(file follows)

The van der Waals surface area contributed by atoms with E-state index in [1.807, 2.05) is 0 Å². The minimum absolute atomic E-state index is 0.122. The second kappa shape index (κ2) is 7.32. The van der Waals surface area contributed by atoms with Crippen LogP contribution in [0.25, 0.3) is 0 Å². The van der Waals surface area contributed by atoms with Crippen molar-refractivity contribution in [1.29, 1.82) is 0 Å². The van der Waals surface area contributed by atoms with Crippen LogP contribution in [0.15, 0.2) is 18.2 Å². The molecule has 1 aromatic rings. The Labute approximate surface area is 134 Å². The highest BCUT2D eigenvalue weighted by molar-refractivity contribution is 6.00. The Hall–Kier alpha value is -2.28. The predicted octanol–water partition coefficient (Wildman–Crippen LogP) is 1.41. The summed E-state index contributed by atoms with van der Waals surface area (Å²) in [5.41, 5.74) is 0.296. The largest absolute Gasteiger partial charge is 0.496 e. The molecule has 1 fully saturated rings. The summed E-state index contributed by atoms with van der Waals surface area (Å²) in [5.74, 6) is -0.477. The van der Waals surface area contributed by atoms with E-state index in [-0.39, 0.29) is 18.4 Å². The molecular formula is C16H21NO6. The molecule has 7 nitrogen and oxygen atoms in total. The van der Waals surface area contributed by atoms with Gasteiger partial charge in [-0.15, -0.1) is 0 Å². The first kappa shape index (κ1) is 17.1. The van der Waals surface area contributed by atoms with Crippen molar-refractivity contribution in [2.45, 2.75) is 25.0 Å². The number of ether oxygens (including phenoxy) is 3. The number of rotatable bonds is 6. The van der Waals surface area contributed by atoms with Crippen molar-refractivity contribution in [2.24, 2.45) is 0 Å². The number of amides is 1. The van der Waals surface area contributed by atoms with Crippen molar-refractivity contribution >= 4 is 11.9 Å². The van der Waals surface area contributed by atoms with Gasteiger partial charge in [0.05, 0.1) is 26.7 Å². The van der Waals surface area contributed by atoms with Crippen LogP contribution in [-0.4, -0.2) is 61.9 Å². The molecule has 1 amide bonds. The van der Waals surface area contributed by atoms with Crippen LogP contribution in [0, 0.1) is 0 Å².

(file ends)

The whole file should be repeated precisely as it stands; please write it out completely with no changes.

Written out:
The van der Waals surface area contributed by atoms with E-state index in [1.807, 2.05) is 0 Å². The minimum absolute atomic E-state index is 0.122. The second kappa shape index (κ2) is 7.32. The van der Waals surface area contributed by atoms with Crippen LogP contribution in [0.25, 0.3) is 0 Å². The van der Waals surface area contributed by atoms with Crippen molar-refractivity contribution in [1.29, 1.82) is 0 Å². The van der Waals surface area contributed by atoms with Crippen LogP contribution in [0.15, 0.2) is 18.2 Å². The molecule has 1 aromatic rings. The Labute approximate surface area is 134 Å². The highest BCUT2D eigenvalue weighted by molar-refractivity contribution is 6.00. The Hall–Kier alpha value is -2.28. The predicted octanol–water partition coefficient (Wildman–Crippen LogP) is 1.41. The summed E-state index contributed by atoms with van der Waals surface area (Å²) in [5.41, 5.74) is 0.296. The largest absolute Gasteiger partial charge is 0.496 e. The molecule has 1 fully saturated rings. The summed E-state index contributed by atoms with van der Waals surface area (Å²) in [5.74, 6) is -0.477. The van der Waals surface area contributed by atoms with E-state index in [-0.39, 0.29) is 18.4 Å². The molecular formula is C16H21NO6. The molecule has 7 nitrogen and oxygen atoms in total. The van der Waals surface area contributed by atoms with Gasteiger partial charge in [-0.15, -0.1) is 0 Å². The first kappa shape index (κ1) is 17.1. The van der Waals surface area contributed by atoms with Crippen molar-refractivity contribution in [2.45, 2.75) is 25.0 Å². The number of ether oxygens (including phenoxy) is 3. The number of rotatable bonds is 6. The van der Waals surface area contributed by atoms with Crippen molar-refractivity contribution in [2.24, 2.45) is 0 Å². The number of amides is 1. The van der Waals surface area contributed by atoms with Crippen molar-refractivity contribution >= 4 is 11.9 Å². The van der Waals surface area contributed by atoms with Gasteiger partial charge in [0.05, 0.1) is 26.7 Å². The van der Waals surface area contributed by atoms with Crippen LogP contribution in [-0.4, -0.2) is 61.9 Å². The molecule has 1 amide bonds. The van der Waals surface area contributed by atoms with Crippen LogP contribution in [0, 0.1) is 0 Å².